Wisconsin is full of families like ours who own cabins and lakefront properties, and thousands of people will benefit from these changes.  But the legislation has special meaning for my family. It is the culmination of our long fight for justice and to defend my late parents’ dream of having a family cabin and gathering place for our family to enjoy for generations.

My parents raised us to respect the Constitution, and stand up for what’s right.  We kept our fight going for 15 years because we all knew that mom and dad would have done the same thing.  But we also had a lot of help along the way, and many times from complete strangers.  From the outstanding legal counsel at Pacific Legal Foundation to the Wisconsin Realtors Association to our new heroes in the state legislation, Rep. Adam Jarchow and Sen. Tom Tiffany.

Now that Gov. Walker signed the bill on November 27th, our 15-year battle has come to a glorious end.   We are proud of our tenaciousness because it was the right thing to do for our family and for all property owners in Wisconsin.  We can only hope that other states will follow our lead and pass similar measures to strengthen their residents’ property rights as well.

Donna Murr is a resident of Eau Claire

  • Somersetsmile

    Congrats to you and our Representatives in the Wisconsin Legislature.

  • Richard Bienz

    Congratulation Donna and Team way stay focused maintain
    perseverance of a long period of time, what you have accomplished will
    hopefully pave the way for a lot of us in the near future, Very Proud of what you
    have done.

    Personally, I am in the infant stages of my own fight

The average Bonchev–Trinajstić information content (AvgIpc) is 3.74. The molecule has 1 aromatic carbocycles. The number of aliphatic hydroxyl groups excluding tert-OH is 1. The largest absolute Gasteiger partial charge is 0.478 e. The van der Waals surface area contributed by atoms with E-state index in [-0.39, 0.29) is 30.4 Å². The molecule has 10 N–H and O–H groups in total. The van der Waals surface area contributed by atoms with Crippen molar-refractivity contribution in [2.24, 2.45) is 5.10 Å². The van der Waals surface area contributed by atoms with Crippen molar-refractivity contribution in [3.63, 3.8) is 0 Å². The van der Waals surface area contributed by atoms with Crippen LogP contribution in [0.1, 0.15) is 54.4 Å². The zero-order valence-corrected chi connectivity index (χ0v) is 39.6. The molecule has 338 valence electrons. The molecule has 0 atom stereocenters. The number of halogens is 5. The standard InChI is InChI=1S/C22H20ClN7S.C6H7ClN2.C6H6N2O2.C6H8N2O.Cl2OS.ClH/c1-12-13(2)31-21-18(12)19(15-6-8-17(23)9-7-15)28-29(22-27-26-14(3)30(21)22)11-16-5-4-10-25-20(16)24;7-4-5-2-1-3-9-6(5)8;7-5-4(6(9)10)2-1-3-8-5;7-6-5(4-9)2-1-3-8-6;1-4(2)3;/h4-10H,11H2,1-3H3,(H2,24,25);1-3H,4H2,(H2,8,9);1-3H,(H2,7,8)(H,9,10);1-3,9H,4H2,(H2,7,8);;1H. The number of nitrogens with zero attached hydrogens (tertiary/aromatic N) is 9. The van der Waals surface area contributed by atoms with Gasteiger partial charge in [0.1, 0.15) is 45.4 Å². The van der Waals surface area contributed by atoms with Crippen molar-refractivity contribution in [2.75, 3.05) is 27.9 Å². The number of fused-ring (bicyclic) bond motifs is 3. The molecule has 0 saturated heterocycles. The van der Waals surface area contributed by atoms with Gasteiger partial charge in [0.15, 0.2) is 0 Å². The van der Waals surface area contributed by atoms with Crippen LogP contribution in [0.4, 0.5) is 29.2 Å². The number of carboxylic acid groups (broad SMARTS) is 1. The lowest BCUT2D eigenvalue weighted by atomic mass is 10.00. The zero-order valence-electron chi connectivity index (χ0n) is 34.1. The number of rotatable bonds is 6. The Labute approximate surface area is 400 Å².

with the City of Brookfield in Waukesha county. 1964 my parents bought
    (1).58-acre parcel to build a house on, within one week, he decided to buy a
    second parcel of the same size directly to the north of the 1st parcel
    allowing enough room for my brother and myself to play on as we grew up. as a
    result, each property had its own survey and its own tax key. As it was my
    father’s intent to sell the second acquire after my brother and I got older and
    moved on with our lives. All of which sounds good on paper.

    May father, passed away in 2003, I purchased the property
    from the Estate and my brother in 2004. I proceeded to remodel the property
    over the course of two years. IN July of this Summer, I spoke with the City of
    Brookfield planning commission regarding a potential land split. The initial
    planner logged over satellite images of the property an old Property Survey
    that I had marked up and the legal description of the lot. He saw it looks feasible,
    but it would require a new land survey in order to be sure.

    So, I had the land surveyed, put together a preliminary
    proposal giving dimensions, setbacks, proposed offsets etc.

    After two weeks I received a marked up set of plans
    back from the City Planner and City engineer denying my proposal of a split to
    my property because a “proposed Right of way 30′ wide x 141.79′ long” Cuts
    directly through the north end of my parcel that had never showed up on
    and deeds, legal description or any other documentation. When questioned where